Professors During the Pandemic
November 4, 2020
The COVID-19 pandemic has affected every person in America in one way or another. All demographics face unique challenges in navigating the new rules and guidelines resulting from the pandemic. The education system in America has changed in the wake of the pandemic as schools nationwide moved to remote online learning. Professors are faced with the challenge of attempting to maintain a sense of normalcy and provide a positive educational experience for their students. I spoke with Dr. Mai Na M Lee, a history professor at the University of Minnesota, about her experience with teaching online class during a pandemic and about the way her teaching methods have changed this semester.
Professors have changed the way they teach, how they go about their lectures, and rearrange their course plan to adapt to online classes. The University of Minnesota professors have been required to cancel certain activities and rearrange course work because of the switch from in person to online class.
Professor Lee teaches two classes at the university, a lecture and a seminar. Each course comes with unique situations that the professor navigates during her online class. Dr. Lee’s History 3020 “Hands on History” class usually goes to the library archives to practice research skills during the semester, but the pandemic has canceled that visit. Professor Lee states that her students have “missed out on hands-on training” as a result of the cancellation, and gaining hands-on research experience is a vital part of the class.
Online class introduces new obstacles for professors to overcome in their quest to give their students a viable educational experience. Professor Lee strives to build a community within her classrooms – something that many professors and students would agree enhances a learning environment. Online class over Zoom makes it difficult to build a community within a classroom. Professor Lee stated that the majority of her students turn their camera off during Zoom lecture, and she loathes the fact that she could not identify her students if she saw them walking on campus.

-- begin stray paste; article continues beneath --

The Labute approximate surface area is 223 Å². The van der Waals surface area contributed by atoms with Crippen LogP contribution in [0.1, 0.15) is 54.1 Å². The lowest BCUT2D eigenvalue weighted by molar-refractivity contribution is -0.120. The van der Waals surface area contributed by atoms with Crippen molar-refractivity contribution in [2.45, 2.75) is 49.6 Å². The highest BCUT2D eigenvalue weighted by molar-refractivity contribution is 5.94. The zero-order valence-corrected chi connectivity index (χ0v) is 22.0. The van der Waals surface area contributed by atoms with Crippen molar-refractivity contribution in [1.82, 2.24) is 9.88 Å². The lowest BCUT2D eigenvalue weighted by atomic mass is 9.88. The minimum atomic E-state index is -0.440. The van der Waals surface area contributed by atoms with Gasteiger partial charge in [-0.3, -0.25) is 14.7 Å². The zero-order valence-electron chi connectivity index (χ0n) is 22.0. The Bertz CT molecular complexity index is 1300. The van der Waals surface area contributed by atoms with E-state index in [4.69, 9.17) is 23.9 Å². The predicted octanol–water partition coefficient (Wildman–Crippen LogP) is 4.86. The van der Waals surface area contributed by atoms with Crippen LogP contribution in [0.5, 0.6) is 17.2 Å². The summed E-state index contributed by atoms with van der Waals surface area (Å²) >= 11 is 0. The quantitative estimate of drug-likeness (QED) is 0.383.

The difficult task of building rapport with students in large class sizes is magnified for professors when classes are on Zoom. Professor Lee has attempted to find new creative ways to interact with her students and attempt to replicate an in-person class environment the best she can. She does a “check in” with her History 3020 class every day, as she starts class by asking students how their week is going and how they are feeling. She does the same check in every week with her other class during their discussion section. Professor Lee also encourages frequent class participation and prompts her students with questions throughout the class.
Online remote learning also produces more work outside of class for professors. Some professors now record, edit, and post lectures rather than lecturing to a live class. Professor Lee finds herself grading and looking at daily discussion posts which cover topics that could have been covered during a live in-person class.
Online remote learning also forces professors to familiarize themselves with the infrastructure put in place for online class. Zoom and canvas are the main infrastructures employed by the University of Minnesota. Professor Lee stated that “technology is always a surprise, you never know if you will log on to Zoom and it will flip out on you,” vocalizing another challenge professors have to deal with during online class this semester.
The fall semester added multiple challenges for professors to navigate. Course plans and how they lecture and manage a classroom have changed due to the online remote learning put in place during the pandemic. Problems with Zoom, the cancelation of outside class activities, and the challenge of building a community within a classroom are issues that professors have to deal with and attempt to solve during the semester.
Professors will continue to face these issues throughout the semester, and possibly into next semester. Universities have not made definitive plans for the spring semester, so the problems occurring in class could persist into 2021.